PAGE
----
“On the seventh day they rose early, at dawn, and marched around the city in the same manner seven times... And the seventh time, when the priests had blown their trumpets, Joshua said to the people, ‘Shout! For the LORD has given you the city.’” (Joshua 6:15-16)
From measures 211 to 236, Gould effectively uses three trumpets and three cornets antiphonally. Because 7 is not divisible by 2, 6 was the natural choice. For the critical balance between the priests' rams horns it may help to experiment by shifting the stronger players to the second and third parts to create the requisite triadic strength. The Scripture says that although seven trumpeters circled the city for seven days, it was not until Joshua commanded the people to join in a great shout that the walls actually came tumbling down. The shout is clearly heard in measures 237 and 238 as the entire ensemble joins the trumpets, and measure 239 obviously represents the collapse of the walls. All sorts of effects are possible in these measures, but directors should be aware that walls do not fall in a gradual decrescendo. A little show biz can be added here by having percussion (cymbal, bass drum, snare drum, timpani and/or gong combination) create undulating waves of sounds during the overall decrescendo.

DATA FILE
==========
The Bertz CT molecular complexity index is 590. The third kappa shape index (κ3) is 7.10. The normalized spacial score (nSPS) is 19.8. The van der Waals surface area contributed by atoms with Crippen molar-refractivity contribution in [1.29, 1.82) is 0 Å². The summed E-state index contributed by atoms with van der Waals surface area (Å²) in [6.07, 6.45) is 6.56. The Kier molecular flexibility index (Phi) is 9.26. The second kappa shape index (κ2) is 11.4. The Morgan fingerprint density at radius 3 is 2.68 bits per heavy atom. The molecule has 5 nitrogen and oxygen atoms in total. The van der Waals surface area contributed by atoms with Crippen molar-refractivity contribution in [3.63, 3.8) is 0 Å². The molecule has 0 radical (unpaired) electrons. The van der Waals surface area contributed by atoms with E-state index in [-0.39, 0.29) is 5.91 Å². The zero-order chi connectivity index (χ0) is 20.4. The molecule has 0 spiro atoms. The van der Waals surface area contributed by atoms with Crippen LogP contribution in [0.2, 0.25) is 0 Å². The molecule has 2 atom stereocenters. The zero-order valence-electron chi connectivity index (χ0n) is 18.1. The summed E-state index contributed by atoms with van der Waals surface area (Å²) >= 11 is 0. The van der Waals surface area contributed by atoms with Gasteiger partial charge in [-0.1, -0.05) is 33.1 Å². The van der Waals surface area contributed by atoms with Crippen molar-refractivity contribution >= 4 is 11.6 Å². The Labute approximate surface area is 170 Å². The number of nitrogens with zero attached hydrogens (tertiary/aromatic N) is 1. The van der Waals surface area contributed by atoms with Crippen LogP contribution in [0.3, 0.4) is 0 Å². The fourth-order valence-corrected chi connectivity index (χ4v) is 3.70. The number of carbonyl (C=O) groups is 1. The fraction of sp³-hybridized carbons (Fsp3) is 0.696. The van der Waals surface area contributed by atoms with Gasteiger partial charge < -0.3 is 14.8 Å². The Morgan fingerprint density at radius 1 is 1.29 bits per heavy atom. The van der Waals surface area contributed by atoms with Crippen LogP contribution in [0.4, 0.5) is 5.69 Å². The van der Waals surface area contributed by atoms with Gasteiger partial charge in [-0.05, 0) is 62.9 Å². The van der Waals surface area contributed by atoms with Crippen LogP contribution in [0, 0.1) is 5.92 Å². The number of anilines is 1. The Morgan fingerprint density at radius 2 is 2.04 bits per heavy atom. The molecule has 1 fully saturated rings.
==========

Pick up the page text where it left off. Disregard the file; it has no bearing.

It is interesting to note that Gould disavows any conscious awareness of the number seven while he wrote Jericho Rhapsody. When I asked why the dance was written in 7/4, he stated that it wasn't; rather, it was alternately measures of 4 and 3. “Oh! I see,” he said. He further claims that the addition of the ensemble in measures 237 and 238 was merely to enhance the effect of falling walls. When I pointed out Joshua’s command to the people to “Shout,” he expressed pleasant surprise at the discovery of yet another subconscious expression in this work.
Measures 254-261 are a reflection of the Chant, this time in grateful thanksgiving. The E major tonality is reflective of the Chant begun in measure 63, but take note that the G sharp in measures 254 and 255 appear only in the alto clarinet. With so many groups not using alto clarinet, it is essential that these notes be cued in other instruments. A joyful “Hallelujah!” in D minor following a D major resolution in measure 261 is stated in measures 262-283 with fragments of previous sections in evidence. All notes are to be played accented, spaced, and with exaltation. While the opening four measures say “once upon a time,” it is measures 284-288 that say, “Now we have told you our story.” Finally at measure 289 the brilliance of the D major chord can resonate with unrestrained joy. This consonance has been reserved as the resounding “amen.”